In general, -consistency of requires that . That is, whatever machine learning algorithm you’re using to approximate has to exhibit convergence at this rate. Even in the special case where the second derivative is 0 for all , you still need convergence. The DML paper lists several examples of algorithms / problem settings with existing theoretical results that give this rate, but none of them are really that close to things you might do in practice:

  • Lasso for sparse models: this applies when the nuisance parameter is some linear function of a sparse set of parameters, which is a bit of an implausible assumption most of the time.
  • Neural networks: the Chen White neural network result is for shallow feedforward networks.
  • Boosting: the Luo Spindler result assumes the truth is a sparse linear model, and the base learning in the boosting algorithm here are univariate linear regressions, which is quite different from the popular tree boosting stuff that people often do in practice
  • Trees/forests: the Wager Walther concentration result applies to convergence of a trained tree to the best theoretical tree with the same splits, and doesn’t say anything about approximating some true conditional mean.

Also, I assume the Wager Athey random forest result is not mentioned because that convergence result is pointwise rather than .

So, DML doesn’t actually provide much in the way of theoretical guarantees for estimating the nuisance parameter via ML methods that provide actually competitive predictive performance, e.g. tree boosting / random forests / deeper neural networks, since the necessary convergence results don’t yet exist for these methods.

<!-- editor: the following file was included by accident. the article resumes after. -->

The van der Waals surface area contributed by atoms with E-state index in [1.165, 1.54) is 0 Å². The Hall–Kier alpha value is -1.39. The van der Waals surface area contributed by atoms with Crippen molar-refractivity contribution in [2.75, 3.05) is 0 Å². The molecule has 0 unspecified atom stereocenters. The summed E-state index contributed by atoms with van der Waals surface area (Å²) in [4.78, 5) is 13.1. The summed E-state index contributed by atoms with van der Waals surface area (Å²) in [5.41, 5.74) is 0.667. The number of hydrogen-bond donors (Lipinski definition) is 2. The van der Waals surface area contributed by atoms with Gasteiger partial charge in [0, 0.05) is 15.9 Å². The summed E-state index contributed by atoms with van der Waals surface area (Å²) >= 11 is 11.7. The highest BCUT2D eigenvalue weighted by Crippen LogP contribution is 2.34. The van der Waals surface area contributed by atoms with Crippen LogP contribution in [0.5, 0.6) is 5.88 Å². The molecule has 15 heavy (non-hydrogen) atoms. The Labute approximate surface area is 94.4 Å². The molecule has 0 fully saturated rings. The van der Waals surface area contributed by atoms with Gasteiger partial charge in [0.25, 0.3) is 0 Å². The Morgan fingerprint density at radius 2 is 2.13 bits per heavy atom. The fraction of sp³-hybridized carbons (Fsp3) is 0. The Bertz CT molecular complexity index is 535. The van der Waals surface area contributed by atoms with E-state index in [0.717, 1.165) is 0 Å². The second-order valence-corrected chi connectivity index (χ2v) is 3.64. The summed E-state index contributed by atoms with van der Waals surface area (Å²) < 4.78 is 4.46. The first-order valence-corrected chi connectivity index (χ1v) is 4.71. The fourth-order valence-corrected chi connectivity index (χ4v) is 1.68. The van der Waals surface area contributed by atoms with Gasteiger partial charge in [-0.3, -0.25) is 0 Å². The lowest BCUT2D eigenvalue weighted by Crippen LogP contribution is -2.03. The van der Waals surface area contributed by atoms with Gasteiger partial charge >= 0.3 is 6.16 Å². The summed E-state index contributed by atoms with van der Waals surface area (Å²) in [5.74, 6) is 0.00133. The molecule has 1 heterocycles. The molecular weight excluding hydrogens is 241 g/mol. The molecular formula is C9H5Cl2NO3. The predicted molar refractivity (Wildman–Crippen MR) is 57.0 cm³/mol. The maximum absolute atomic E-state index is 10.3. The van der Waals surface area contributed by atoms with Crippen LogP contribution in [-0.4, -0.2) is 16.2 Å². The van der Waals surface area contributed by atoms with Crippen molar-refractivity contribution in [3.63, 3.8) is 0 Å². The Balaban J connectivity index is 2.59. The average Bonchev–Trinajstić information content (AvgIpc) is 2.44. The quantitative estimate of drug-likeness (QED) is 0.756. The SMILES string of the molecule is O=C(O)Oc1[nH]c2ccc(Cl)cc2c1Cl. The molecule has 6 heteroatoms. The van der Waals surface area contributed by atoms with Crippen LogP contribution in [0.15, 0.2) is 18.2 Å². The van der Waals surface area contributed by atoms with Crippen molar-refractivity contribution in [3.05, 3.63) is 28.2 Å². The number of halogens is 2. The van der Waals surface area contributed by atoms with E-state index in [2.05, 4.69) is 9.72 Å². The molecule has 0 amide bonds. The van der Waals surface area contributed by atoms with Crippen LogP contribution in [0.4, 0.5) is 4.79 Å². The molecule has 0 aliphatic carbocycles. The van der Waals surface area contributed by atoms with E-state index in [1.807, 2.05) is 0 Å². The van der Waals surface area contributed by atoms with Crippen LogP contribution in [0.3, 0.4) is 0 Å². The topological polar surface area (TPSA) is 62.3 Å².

III.2. The Neyman orthogonalization procedure

The DML procedure requires that we have some score that satisfies Neyman orthogonality. This is generically not the case, so we would like to have some way of transforming an arbitrary into something that satisfies Neyman orthogonality. The DML paper provides illustrations of how to do this for a variety of different cases, and applies them to specific leading examples that economists find interesting. However, it’s not entirely clear how generalizable these procedures are, especially when is a complicated thing we’re approximating by general ML methods.

For example, the ‘concentrating-out’ approach for Neyman orthogonalization in the case of M-estimation with infinite-dimensional nuisance parameters (section 2.23 in the DML paper) requires computing the optimal nuisance parameter as a function of the parameter of interest , and then computing the derivative wrt of this function-valued mapping from to optimal . This approach is then applied to the leading example of interest (partially linear models with nuisance parameter) where the mapping from to optimal is fairly easy to compute and differentiate, due to the particular functional forms involved. It seems like in most cases that are less straightforward, it’s not going to be so easy / possible to do this.

The DML paper presents a variety of other ways to orthogonalize stuff, and works out some more economics-relevant examples. However, in general cases with high-dimensional nuisanace parameters, it doesn’t appear that there’s a mechanical way to orthogonalize the score. As a result, it may be necessary to manually orthogonalize before the DML procedure can be applied.

References